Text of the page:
A West Bank water crisis for Palestinians only

When Israel’s national water company operates more than 40 wells in the West Bank, appropriates Palestinian water resources and controls the valves, is it any surprise that priority is given to Israeli settlements?

By Stephanie Westbrook, published at 972mag.com

Qarawat Bani Zeid is a small Palestinian town of 3,500 north of Ramallah in the occupied West Bank. There are no Israeli settlements in the immediate vicinity. The route of Israel’s separation wall does not run through the area and Qarawat is in Area A — under the full control of the Palestinian Authority. And yet, Israel’s military occupation and discriminatory policies manage to cut into everyday life.

Palestinian children bringing water to school
Children bring water from home to the school in Qarawat Bani Zeid where water from the school’s well is not safe to drink. (photo: Cinzia Di Napoli)

“Our biggest problem is water,” explained Sabri Arah, a member of the town council.
Qarawat sits atop the Western Aquifer, the largest and most productive sub-basin of the Mountain Aquifer, the main groundwater source in the West Bank, yet 80 percent of the town’s taps are dry. “Water is pumped out before it arrives to the town,” noted Arah.

Water pipe
New water infrastructure in the Jordan Valley. (photo: Cinzia Di Napoli)

 

The company pumping the water out is Mekorot, Israel’s national water company. Mekorot not only operates more than 40 wells in the West Bank, appropriating Palestinian water resources, Israel also effectively controls the valves, deciding who gets water and who does not. It should be no surprise that priority is given to Israeli settlements while service to Palestinian towns is routinely reduced or cut off.

The right to water was the focus of a recent delegation of the Italian Forum of Water Movements visiting Palestinian communities in the West Bank and Israel as part of the Beyond Walls project of Servizio Civile Internazionale, an Italian NGO committed to human rights and social justice.

Last December, during the Italy-Israel bilateral summit, a cooperation agreement was signed between Mekorot and Acea, Italy’s largest water utility.

Water tanker
Water tanker in the village of At Tuwani, South Hebron Hills. (photo: Cinzia Di Napoli)

Together with Palestine solidarity groups, Italian water movements have been waging a campaign calling on Acea, as well as the City of Rome, a majority shareholder in the company, to cancel the agreement due to Mekorot’s violations of international law.
The main goal of the trip was to gather documentation and direct testimony to support the campaign against the Mekorot agreement, identifying ways to further involve Palestinian groups.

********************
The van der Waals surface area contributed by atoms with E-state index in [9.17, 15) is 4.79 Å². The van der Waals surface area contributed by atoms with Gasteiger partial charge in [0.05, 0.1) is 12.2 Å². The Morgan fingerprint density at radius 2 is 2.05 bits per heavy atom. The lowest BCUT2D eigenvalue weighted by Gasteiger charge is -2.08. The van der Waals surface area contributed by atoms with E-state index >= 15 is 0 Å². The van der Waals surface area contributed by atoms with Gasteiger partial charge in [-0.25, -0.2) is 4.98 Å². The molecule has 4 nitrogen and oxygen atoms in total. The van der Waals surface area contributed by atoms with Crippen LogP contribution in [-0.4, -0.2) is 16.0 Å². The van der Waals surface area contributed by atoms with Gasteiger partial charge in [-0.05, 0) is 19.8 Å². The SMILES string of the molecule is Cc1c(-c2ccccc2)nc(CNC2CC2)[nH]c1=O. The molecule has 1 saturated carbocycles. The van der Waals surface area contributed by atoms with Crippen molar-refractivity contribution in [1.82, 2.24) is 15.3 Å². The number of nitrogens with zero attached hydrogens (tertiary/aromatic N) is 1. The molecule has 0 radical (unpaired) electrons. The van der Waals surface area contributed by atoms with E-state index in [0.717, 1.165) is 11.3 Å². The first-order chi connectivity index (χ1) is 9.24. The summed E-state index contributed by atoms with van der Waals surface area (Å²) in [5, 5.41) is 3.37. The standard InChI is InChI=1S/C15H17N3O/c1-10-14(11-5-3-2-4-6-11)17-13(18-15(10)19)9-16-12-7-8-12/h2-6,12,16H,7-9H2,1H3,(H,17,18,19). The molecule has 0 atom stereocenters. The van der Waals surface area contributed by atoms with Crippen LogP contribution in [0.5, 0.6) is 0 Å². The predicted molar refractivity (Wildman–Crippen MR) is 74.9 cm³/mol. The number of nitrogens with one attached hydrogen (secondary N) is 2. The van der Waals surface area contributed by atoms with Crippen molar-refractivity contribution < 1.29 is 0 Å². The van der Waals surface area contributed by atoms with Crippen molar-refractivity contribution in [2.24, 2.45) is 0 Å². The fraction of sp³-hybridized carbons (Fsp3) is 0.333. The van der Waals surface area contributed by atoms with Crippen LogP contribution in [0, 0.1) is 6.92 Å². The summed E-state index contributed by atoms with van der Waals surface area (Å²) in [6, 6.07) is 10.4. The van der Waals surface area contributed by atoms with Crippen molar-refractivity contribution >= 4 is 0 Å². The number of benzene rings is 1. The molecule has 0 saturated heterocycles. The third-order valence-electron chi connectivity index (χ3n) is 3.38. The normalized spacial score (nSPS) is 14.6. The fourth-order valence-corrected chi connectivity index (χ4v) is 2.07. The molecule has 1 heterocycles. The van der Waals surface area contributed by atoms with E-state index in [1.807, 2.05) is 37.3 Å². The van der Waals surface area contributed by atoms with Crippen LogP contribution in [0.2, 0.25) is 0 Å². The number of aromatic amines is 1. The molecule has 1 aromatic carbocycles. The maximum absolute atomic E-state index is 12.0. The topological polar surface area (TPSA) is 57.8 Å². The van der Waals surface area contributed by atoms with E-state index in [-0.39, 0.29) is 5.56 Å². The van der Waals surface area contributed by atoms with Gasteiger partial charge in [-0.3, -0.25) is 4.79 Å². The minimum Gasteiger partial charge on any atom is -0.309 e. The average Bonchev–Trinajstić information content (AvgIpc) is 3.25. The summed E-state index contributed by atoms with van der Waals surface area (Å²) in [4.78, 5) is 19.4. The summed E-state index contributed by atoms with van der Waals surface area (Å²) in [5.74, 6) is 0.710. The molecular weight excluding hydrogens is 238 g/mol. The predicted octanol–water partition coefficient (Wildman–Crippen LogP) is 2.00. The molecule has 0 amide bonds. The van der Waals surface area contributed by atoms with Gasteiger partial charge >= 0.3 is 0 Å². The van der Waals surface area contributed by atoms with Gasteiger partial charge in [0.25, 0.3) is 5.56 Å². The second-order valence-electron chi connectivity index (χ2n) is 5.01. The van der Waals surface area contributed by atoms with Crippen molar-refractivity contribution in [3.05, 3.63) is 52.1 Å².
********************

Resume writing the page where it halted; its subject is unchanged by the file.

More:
Mekorot’s role in water privatization around the world was an added incentive for Italian water movements to get involved. Water as a common good has been their focus of the movements, which have been hugely successful, several times over.

Water tanker on the road
Water tanker near the village of Nabi Saleh. (photo: Cinzia Di Napoli)

 

In 2010, over 1.4 million signatures forced a national Italian referendum on the issue. In June 2011, over 26 million ballots were cast, meeting the quorum for the first time since 1995, with a crushing majority of over 95 percent voting in favor of keeping water public.

Despite what could not have been a more clear indication, successive governments have attempted to circumvent the public’s will and the referendum remains unimplemented.

The Palestinians we met were able to relate to this turn of events. They, too, have to continually fight for their rights. Evidence of Israel’s discriminatory policies, which create an artificial water crisis affecting only one people, was everywhere to be seen.

Man looking in a well
Well in the Bedouin village of al-Mufaqarah, South Hebron Hills. (photo: Cinzia Di Napoli)

 

At the Aida refugee camp on the outskirts of Bethlehem, a cramped, overcrowded home to about 5000 people, nearly 40 percent under the age of 14, water from the mains comes an average of 6 hours per week.

People at a checkpoint
Palestinian workers returning from Israel at the Nil’in checkpoint. (photo: Cinzia Di Napoli)

In his award-winning short film “Everyday Nakba”, Mohammed al Azzeh, of the camp’s Lajee Center, captures the joy and the frantic rush to get the pumps working to fill rooftop tanks the moment the water comes on.

“Look at the settlement of Gilo next door. Do you see any water tanks on their roofs?” asked Azzeh. “They have water 24 hours a day, seven days a week.”

Palestinian rooftops
Rooftops jam-packed with water tanks in the Aida refugee camp near Bethlehem. (photo: Cinzia Di Napoli)

 

The delegation also visited Palestinian communities within Israel, like Al Araqib where, despite being Israeli citizens, residents face nearly identical policies denying them access to water.

Tankers in the desert
Tanker trucks bring water to trees planted by the Jewish National Fund at Al Araqib in the Naqab (Negev). (photo: Cinzia Di Napoli)

Across the world, as the part of the international campaign against Mekorot, those working for Palestinian rights have joined forces with those struggling against the privatization of water to denounce Mekorot’s role in both denying Palestinians access to water and in the commodification of a fundamental common good.

Stephanie Westbrook is a U.S. citizen based in Rome, Italy. Her articles have been published by Common Dreams, Counterpunch, Electronic Intifada, In These Times and Z Magazine. Follow her on Twitter at @stephinrome.

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